State v. McFalls, 221 N.C. 22 (1942)

Feb. 25, 1942 · Supreme Court of North Carolina
221 N.C. 22


(Filed 25 February, 1942.)

Larceny §§ 5, 8 — Where goods are placed in defendant’s possession by another, fact of recent possession, alone, does not justify conviction.

There was evidence tending to show that money which the State contended had been stolen was placed in defendant’s cedar chest by another who gave defendant the keys while defendant was drunk, and that shortly thereafter defendant was arrested by officers of the law, who found the money in the cedar chest before defendant had an opportunity to open the chest or to know the money was there. Held,: The recent possession was a relevant circumstance and, in connection with the other evidence in the case, was sufficient to be submitted to the jury upon the question of defendant’s guilt of larceny, but an instruction to the effect that where possession of stolen property is so recent that defendant could not have gotten possession unless he had stolen it, there is a presumption justifying conviction unless defendant offers testimony in explanation raising a reasonable doubt of guilt, is erroneous as not being applicable to the facts in evidence and as placing too heavy a burden upon defendant.

Appeal by defendant from Nettles, J., at December Term, 1941, of BUNCOMBE.

Criminal prosecution tried upon indictment charging the defendant, in two counts, (1) with the larceny of $800 in money, the property of Sam Blanco, and (2) with receiving said money knowing it to have been feloniously stolen or taken in violation of C. S., 4250.

The defendant lives in the City of Asheville, and two other women stay in her house. On the afternoon of 9 December, 1941, Sam Blanco took a taxi and went to the home of the defendant and engaged in drinking with all three of the occupants. While there he says he was relieved of his pocketbook containing $800 in money. One of the women testified *23that the taxi driver took the money from Blanco’s pocket and told her to lock it up; that she put it in a cedar chest and later gave the keys to the defendant; that the defendant was drunk at the time. They all went to the “Bon-Ton” and were there taken into custody. The officers found thirty-six $20 bills in the defendant’s cedar chest.

Verdict: Guilty of larceny.

Judgment: Imprisonment in the State’s Prison for a period of 20 months.

Defendant appeals, assigning errors.

Attorney-General McMullan and Assistant Attorneys-General Bruton and Patton for the State.

McKinney & Killen for defendant.

Stacy, O. J.

The jury was instructed that in case of the recent possession of stolen property, “when the possession is so recent as to make it extremely probable that the holder is the thief, that is, where in the absence of explanation he could not reasonably have gotten possession unless he had stolen them himself, there is a presumption justifying, and in the absence of such explanation, perhaps requiring a conviction.” (Exception.) “But in such case, if the testimony offered in explanation raises a reasonable doubt of guilt, defendant is entitled to an acquittal.” (Exception.)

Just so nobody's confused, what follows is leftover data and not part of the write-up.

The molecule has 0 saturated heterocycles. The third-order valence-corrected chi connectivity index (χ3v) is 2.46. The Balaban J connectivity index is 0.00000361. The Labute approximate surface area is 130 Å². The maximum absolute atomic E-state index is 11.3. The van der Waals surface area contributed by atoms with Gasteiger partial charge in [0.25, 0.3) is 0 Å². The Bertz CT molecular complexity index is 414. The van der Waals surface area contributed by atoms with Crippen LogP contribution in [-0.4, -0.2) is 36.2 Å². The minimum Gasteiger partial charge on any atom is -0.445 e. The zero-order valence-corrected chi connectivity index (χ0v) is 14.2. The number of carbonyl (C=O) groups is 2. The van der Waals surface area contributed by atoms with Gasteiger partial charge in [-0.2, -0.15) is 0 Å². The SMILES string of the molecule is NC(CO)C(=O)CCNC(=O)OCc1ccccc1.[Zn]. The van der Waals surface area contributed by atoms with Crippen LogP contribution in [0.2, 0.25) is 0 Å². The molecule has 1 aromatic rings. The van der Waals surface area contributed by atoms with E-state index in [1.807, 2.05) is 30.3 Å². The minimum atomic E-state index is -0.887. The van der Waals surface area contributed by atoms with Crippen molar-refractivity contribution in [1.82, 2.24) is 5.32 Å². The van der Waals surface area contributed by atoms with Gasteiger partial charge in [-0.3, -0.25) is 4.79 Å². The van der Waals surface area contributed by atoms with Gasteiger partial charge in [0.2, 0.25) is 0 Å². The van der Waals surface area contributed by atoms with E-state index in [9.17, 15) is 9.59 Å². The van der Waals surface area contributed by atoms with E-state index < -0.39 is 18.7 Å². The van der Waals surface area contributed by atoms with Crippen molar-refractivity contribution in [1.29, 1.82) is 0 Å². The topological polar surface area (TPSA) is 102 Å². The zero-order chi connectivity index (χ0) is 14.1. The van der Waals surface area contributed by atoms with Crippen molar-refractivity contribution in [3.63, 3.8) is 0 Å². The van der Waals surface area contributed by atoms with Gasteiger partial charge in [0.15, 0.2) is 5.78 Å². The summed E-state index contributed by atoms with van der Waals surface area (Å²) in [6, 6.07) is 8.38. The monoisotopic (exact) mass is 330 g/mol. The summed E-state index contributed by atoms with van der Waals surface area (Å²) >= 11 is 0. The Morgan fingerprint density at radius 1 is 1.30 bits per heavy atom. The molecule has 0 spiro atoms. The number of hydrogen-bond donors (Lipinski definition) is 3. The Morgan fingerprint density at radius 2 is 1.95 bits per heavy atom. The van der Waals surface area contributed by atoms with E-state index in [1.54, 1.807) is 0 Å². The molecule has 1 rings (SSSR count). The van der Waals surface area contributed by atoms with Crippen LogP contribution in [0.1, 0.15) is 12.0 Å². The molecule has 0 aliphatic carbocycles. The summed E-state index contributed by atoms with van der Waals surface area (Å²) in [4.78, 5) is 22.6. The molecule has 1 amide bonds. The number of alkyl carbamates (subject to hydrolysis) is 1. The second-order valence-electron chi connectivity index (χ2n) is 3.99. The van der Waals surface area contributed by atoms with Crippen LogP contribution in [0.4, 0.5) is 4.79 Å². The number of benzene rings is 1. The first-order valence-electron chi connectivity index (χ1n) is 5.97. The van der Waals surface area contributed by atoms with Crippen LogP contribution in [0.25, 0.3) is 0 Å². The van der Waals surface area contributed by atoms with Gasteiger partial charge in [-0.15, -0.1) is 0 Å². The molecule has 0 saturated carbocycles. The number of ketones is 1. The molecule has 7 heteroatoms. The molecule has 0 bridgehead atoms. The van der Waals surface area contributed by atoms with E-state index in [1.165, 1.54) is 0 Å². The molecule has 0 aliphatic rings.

We think it must be held that the exceptions to these instructions are well interposed. S. v. Cannon, 218 N. C., 466, 11 S. E. (2d), 301. True, they are addressed to language taken from the case of S. v. Anderson, 162 N. C., 571, 77 S. E., 238, used in stating an extreme example, and on the facts here in evidence the instructions would seem to be inapplicable. S. v. Lee, 193 N. C., 321, 136 S. E., 877.

The evidence tends to show that the money was placed in the defendant’s cedar chest without her immediate knowledge, at a time when she was drunk, and that it was removed by the officers before she had an opportunity to open the chest or to know it was there. This would seem to require that its presence in the defendant’s cedar chest should be considered only as a relevant circumstance tending to show guilt, possible prearrangement, and, in connection with the other evidence in the case, sufficient to justify a conviction, if the jury should so find beyond a reasonable doubt. S. v. Williams, 219 N. C., 365, 13 S. E. (2d), 617.

The doctrine that there is, or may be, a presumption of guilt from the recent possession of stolen goods is one that should be kept in proper bounds or, in the language of Lord Hale, 2 Pleas of the Crown, 289, “It must be very warily pressed.” S. v. Ford, 175 N. C., 797, 95 S. E., 154. In S. v. Smith, 24 N. C., 406, Gaston, J., says “it applies only when this *24possession is of a kind which manifests that the stolen goods have come to the possessor by his own act or, at all events, with his undoubted concurrence”; and, according to Person, C. J., in S. v. Graves, 72 N. C., 485, it.does not arise except when “the fact of guilt must be self-evident from the bare fact of stolen goods,” and per Hoke, J., in S. v. Anderson, supra, it is only when “he could not have reasonably gotten possession unless he had stolen them himself.” Finally, in S. v. Lippard, 183 N. C., 786, 111 S. E., 722, it is said that “in order to its proper application it must be 'manifest that the stolen goods have come to the possession by his own .act or with his undoubted concurrence, and it must be so recent and under such circumstances as to give reasonable assurance that such possession could not have been obtained unless the holder is himself the thief.’ ”

Under the record evidence, it appears that the instructions complained of may have weighed too heavily against the defendant. S. v. Gregory, 203 N. C., 528, 166 S. E., 387. The case of S. v. Baker, 213 N. C., 524, 196 S. E., 829, is direct authority for holding them to be erroneous, as is also the case of S. v. Harrington, 176 N. C., 716, 96 S. E., 892.

New trial.